During his first two years at Rutgers, Jacques Karcnik took not only math and science courses, but also Portuguese and Italian. People warned him against spreading himself too thin, saying that he would not be able to merge his interests. But when he was accepted into the National Science Foundation-funded University of Florida International Research Experience for Undergraduates (REU) program to conduct research in Brazil, it was clear that he had made the right choice.
“I found something that hit on all of my interests at once,” he explains.
By the time Karcnik, moved from the Catskills to Princeton Junction with his family as a teenager, he already spoke Spanish, some Portuguese and Italian, and was literate in Hebrew. His facility with languages was thanks in part to his family: his mother and grandmother spoke a language called Ladino, or Judeo- Spanish, which is grammatically based in Castilian Spanish but also incorporates Portuguese, Italian, Hebrew and other languages. The fact that his maternal grandfather spoke eight languages also inspired him. Karcnik had further honed his skills while attending a Hebrew day school. “I was bombarded by languages from all different directions,” he recalls.
His family not only influenced his love of languages, but, ultimately his interest in science—both of his parents and one of his grandparents, studied medicine. Initially, Karcnik wasn’t sure whether or not he would follow a pre-med course, but Professor Asbed Vassilian’s general chemistry course changed his mind. “I sat in the front row of his class every single day for an entire year,” he remembers. “It ended up being my favorite subject. Not only did I love doing the work, but I would go home and watch periodic table of the elements videos every night.”
In his third year at Rutgers, Karcnik said, the class helped him to see “how relevant chemistry is to everything in the world,” and he eventually did decide—with positive input from fellow Rutgers Chemistry Society (RCS) students and advisor John Taylor—to major in the subject.
One day in class, Vassilian announced that there were opportunities for students to do research in Brazil. “That’s when a light bulb went off in my head,” says Karcnik. “I knew I wanted to go.” With the assistance of Professor Larry Romsted and Chemistry Chair Eric Garfunkel, Karcnik got his application in on time. Along with 16 other students from around the country, he was accepted into the three-month program. “I was very proud to be the Rutgers kid in the bunch,” he says.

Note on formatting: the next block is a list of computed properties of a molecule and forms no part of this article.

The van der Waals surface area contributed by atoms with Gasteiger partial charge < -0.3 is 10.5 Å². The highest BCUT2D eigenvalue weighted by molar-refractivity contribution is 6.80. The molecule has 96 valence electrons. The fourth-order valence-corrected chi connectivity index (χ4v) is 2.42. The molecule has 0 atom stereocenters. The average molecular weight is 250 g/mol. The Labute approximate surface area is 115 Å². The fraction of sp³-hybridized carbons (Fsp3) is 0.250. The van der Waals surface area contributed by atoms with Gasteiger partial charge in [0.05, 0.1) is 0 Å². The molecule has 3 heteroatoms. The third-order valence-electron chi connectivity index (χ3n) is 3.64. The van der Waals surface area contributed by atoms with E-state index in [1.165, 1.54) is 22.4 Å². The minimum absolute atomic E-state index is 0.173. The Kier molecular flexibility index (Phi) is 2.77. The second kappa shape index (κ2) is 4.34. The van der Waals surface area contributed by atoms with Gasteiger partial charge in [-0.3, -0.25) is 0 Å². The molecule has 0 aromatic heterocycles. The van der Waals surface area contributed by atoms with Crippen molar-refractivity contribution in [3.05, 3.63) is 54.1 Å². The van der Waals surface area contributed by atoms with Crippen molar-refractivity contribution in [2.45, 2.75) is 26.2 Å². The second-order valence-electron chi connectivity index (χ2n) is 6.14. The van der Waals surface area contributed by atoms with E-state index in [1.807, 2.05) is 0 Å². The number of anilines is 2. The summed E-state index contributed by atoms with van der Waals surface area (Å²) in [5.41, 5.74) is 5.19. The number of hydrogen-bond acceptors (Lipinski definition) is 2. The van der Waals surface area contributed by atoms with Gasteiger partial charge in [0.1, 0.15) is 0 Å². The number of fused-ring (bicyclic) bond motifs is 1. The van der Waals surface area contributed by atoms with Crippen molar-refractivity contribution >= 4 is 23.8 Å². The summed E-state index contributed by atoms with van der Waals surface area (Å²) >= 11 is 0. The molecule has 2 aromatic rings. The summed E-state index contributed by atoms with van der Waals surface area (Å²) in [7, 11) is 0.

In April 2010, Karcnik found himself at the Universidade de São Paulo, working with a team of chemists at the Laboritório de Química Fina e Biocatálise, led by Leandro H. Andrade. “Being there was the perfect fit for me,” he says. The undergraduate worked hard to compensate for his limited academic experience. “I was getting into organic synthesis before I even took organic chemistry,” he explains, “and I had very limited lab experience.” But Karcnik shouldered on, helping synthesize compounds that have the potential to stop the growth of carcinogenic tumors.
He also met people from around the world, attended a national workshop on biocatalysis and biotransformation, traveled around the country, and gleaned much information about Brazilian culture. “I’ll never forget how beautiful Brazil was, how fresh and tasty the food was and how easygoing and friendly the people were,” he says.
Though his time in Brazil ended in August 2010, the experiences offered by the program continued. The following March, he traveled to the American Chemistry Society meeting in Anaheim, CA, to present a poster about the synthesis of compounds that contain selenium. In April, he again presented the poster, this time at a symposium at Rutgers.
As for the future, the multilingual science aficionado is leaning toward medical school. But he says that no matter what he decides to do, chemistry will always be a part of his life: “It took me to the other side of the world, and that’s not something that I’m just going to forget. The experience was an enormous gift on the part of everyone who helped me get there, including Larry Romsted, John Taylor and my friends in the RCS. It pushed me ahead in so many ways—culturally, scientifically, linguistically, academically, and confidence-wise.”